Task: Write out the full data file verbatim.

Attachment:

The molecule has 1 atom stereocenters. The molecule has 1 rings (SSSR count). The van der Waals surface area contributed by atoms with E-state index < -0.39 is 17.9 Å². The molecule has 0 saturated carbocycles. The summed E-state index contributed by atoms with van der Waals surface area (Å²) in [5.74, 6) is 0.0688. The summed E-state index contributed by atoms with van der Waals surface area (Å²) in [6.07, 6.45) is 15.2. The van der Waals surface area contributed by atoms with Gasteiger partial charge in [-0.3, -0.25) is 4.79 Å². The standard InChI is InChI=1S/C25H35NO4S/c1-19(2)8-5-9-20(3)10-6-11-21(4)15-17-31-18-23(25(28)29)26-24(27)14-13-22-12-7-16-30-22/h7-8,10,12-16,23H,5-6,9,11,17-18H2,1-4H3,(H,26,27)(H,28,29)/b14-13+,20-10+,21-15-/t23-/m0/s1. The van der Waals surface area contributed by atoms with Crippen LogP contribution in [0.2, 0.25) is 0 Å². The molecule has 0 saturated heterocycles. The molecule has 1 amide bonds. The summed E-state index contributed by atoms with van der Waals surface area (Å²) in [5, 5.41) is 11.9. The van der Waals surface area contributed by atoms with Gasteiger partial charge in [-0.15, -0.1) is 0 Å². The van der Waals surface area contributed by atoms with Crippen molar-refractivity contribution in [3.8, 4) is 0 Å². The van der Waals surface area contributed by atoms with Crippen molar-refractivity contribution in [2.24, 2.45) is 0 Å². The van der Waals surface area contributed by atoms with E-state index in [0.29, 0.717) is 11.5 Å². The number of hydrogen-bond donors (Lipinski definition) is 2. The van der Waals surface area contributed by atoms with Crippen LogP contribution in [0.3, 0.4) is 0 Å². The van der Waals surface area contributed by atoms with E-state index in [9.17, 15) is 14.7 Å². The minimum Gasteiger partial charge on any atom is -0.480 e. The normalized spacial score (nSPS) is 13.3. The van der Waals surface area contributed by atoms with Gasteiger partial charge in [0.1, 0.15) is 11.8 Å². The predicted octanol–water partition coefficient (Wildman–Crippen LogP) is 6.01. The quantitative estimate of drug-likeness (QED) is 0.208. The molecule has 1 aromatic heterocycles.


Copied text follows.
The molecule has 1 atom stereocenters. The molecule has 1 rings (SSSR count). The van der Waals surface area contributed by atoms with E-state index < -0.39 is 17.9 Å². The molecule has 0 saturated carbocycles. The summed E-state index contributed by atoms with van der Waals surface area (Å²) in [5.74, 6) is 0.0688. The summed E-state index contributed by atoms with van der Waals surface area (Å²) in [6.07, 6.45) is 15.2. The van der Waals surface area contributed by atoms with Gasteiger partial charge in [-0.3, -0.25) is 4.79 Å². The standard InChI is InChI=1S/C25H35NO4S/c1-19(2)8-5-9-20(3)10-6-11-21(4)15-17-31-18-23(25(28)29)26-24(27)14-13-22-12-7-16-30-22/h7-8,10,12-16,23H,5-6,9,11,17-18H2,1-4H3,(H,26,27)(H,28,29)/b14-13+,20-10+,21-15-/t23-/m0/s1. The van der Waals surface area contributed by atoms with Crippen LogP contribution in [0.2, 0.25) is 0 Å². The molecule has 0 saturated heterocycles. The molecule has 1 amide bonds. The summed E-state index contributed by atoms with van der Waals surface area (Å²) in [5, 5.41) is 11.9. The van der Waals surface area contributed by atoms with Gasteiger partial charge in [-0.15, -0.1) is 0 Å². The van der Waals surface area contributed by atoms with Crippen molar-refractivity contribution in [3.8, 4) is 0 Å². The van der Waals surface area contributed by atoms with Crippen molar-refractivity contribution in [2.24, 2.45) is 0 Å². The van der Waals surface area contributed by atoms with E-state index in [0.29, 0.717) is 11.5 Å². The number of hydrogen-bond donors (Lipinski definition) is 2. The van der Waals surface area contributed by atoms with Crippen LogP contribution in [0.3, 0.4) is 0 Å². The van der Waals surface area contributed by atoms with E-state index in [9.17, 15) is 14.7 Å². The minimum Gasteiger partial charge on any atom is -0.480 e. The normalized spacial score (nSPS) is 13.3. The van der Waals surface area contributed by atoms with Gasteiger partial charge in [0.1, 0.15) is 11.8 Å². The predicted octanol–water partition coefficient (Wildman–Crippen LogP) is 6.01. The quantitative estimate of drug-likeness (QED) is 0.208. The molecule has 1 aromatic heterocycles.